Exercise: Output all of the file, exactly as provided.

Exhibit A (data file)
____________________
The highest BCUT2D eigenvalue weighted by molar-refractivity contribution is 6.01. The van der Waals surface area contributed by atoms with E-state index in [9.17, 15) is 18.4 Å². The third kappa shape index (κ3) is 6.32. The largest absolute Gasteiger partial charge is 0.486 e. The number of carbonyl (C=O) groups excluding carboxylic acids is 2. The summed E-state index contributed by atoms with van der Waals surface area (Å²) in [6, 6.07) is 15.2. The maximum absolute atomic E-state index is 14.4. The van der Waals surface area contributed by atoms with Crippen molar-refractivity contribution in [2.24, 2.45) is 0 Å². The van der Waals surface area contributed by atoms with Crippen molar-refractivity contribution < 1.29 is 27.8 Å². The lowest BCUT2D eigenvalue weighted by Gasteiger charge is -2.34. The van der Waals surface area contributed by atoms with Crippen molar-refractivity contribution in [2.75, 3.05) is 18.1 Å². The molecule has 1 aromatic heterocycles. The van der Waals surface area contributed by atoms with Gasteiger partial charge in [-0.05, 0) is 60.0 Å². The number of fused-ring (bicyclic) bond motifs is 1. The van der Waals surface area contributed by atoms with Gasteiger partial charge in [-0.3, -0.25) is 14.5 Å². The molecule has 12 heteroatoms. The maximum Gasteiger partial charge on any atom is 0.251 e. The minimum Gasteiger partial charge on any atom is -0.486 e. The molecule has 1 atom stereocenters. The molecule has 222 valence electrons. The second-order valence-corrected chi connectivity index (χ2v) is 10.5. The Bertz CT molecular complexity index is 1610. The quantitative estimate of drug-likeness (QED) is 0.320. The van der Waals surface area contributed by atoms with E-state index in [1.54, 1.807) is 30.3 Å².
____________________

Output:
The highest BCUT2D eigenvalue weighted by molar-refractivity contribution is 6.01. The van der Waals surface area contributed by atoms with E-state index in [9.17, 15) is 18.4 Å². The third kappa shape index (κ3) is 6.32. The largest absolute Gasteiger partial charge is 0.486 e. The number of carbonyl (C=O) groups excluding carboxylic acids is 2. The summed E-state index contributed by atoms with van der Waals surface area (Å²) in [6, 6.07) is 15.2. The maximum absolute atomic E-state index is 14.4. The van der Waals surface area contributed by atoms with Crippen molar-refractivity contribution in [2.24, 2.45) is 0 Å². The van der Waals surface area contributed by atoms with Crippen molar-refractivity contribution < 1.29 is 27.8 Å². The lowest BCUT2D eigenvalue weighted by Gasteiger charge is -2.34. The van der Waals surface area contributed by atoms with Crippen molar-refractivity contribution in [2.75, 3.05) is 18.1 Å². The molecule has 1 aromatic heterocycles. The van der Waals surface area contributed by atoms with Gasteiger partial charge in [-0.05, 0) is 60.0 Å². The number of fused-ring (bicyclic) bond motifs is 1. The van der Waals surface area contributed by atoms with Gasteiger partial charge in [-0.3, -0.25) is 14.5 Å². The molecule has 12 heteroatoms. The maximum Gasteiger partial charge on any atom is 0.251 e. The minimum Gasteiger partial charge on any atom is -0.486 e. The molecule has 1 atom stereocenters. The molecule has 222 valence electrons. The second-order valence-corrected chi connectivity index (χ2v) is 10.5. The Bertz CT molecular complexity index is 1610. The quantitative estimate of drug-likeness (QED) is 0.320. The van der Waals surface area contributed by atoms with E-state index in [1.54, 1.807) is 30.3 Å².